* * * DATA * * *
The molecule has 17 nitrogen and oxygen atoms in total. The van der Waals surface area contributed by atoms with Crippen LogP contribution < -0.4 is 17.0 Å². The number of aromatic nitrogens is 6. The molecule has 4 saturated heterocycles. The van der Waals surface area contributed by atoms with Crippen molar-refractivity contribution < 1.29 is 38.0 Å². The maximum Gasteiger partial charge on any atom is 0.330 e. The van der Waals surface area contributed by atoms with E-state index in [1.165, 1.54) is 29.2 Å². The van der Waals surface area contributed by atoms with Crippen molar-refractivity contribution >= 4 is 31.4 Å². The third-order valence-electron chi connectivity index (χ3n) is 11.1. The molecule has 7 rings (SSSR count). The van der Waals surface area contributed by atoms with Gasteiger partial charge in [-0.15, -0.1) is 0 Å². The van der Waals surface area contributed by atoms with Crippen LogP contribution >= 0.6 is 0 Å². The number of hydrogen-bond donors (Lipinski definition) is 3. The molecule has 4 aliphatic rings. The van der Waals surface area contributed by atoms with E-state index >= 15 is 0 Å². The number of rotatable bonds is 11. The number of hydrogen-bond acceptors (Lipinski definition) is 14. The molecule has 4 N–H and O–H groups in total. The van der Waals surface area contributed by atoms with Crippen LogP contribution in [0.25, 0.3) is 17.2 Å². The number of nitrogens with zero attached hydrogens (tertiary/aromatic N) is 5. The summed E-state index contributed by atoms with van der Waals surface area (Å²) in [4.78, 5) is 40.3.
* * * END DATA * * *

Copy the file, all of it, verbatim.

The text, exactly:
The molecule has 17 nitrogen and oxygen atoms in total. The van der Waals surface area contributed by atoms with Crippen LogP contribution < -0.4 is 17.0 Å². The number of aromatic nitrogens is 6. The molecule has 4 saturated heterocycles. The van der Waals surface area contributed by atoms with Crippen molar-refractivity contribution < 1.29 is 38.0 Å². The maximum Gasteiger partial charge on any atom is 0.330 e. The van der Waals surface area contributed by atoms with E-state index in [1.165, 1.54) is 29.2 Å². The van der Waals surface area contributed by atoms with Crippen molar-refractivity contribution >= 4 is 31.4 Å². The third-order valence-electron chi connectivity index (χ3n) is 11.1. The molecule has 7 rings (SSSR count). The van der Waals surface area contributed by atoms with Gasteiger partial charge in [-0.15, -0.1) is 0 Å². The van der Waals surface area contributed by atoms with Crippen LogP contribution >= 0.6 is 0 Å². The number of hydrogen-bond donors (Lipinski definition) is 3. The molecule has 4 aliphatic rings. The van der Waals surface area contributed by atoms with E-state index >= 15 is 0 Å². The number of rotatable bonds is 11. The number of hydrogen-bond acceptors (Lipinski definition) is 14. The molecule has 4 N–H and O–H groups in total. The van der Waals surface area contributed by atoms with Crippen LogP contribution in [0.25, 0.3) is 17.2 Å². The number of nitrogens with zero attached hydrogens (tertiary/aromatic N) is 5. The summed E-state index contributed by atoms with van der Waals surface area (Å²) in [4.78, 5) is 40.3.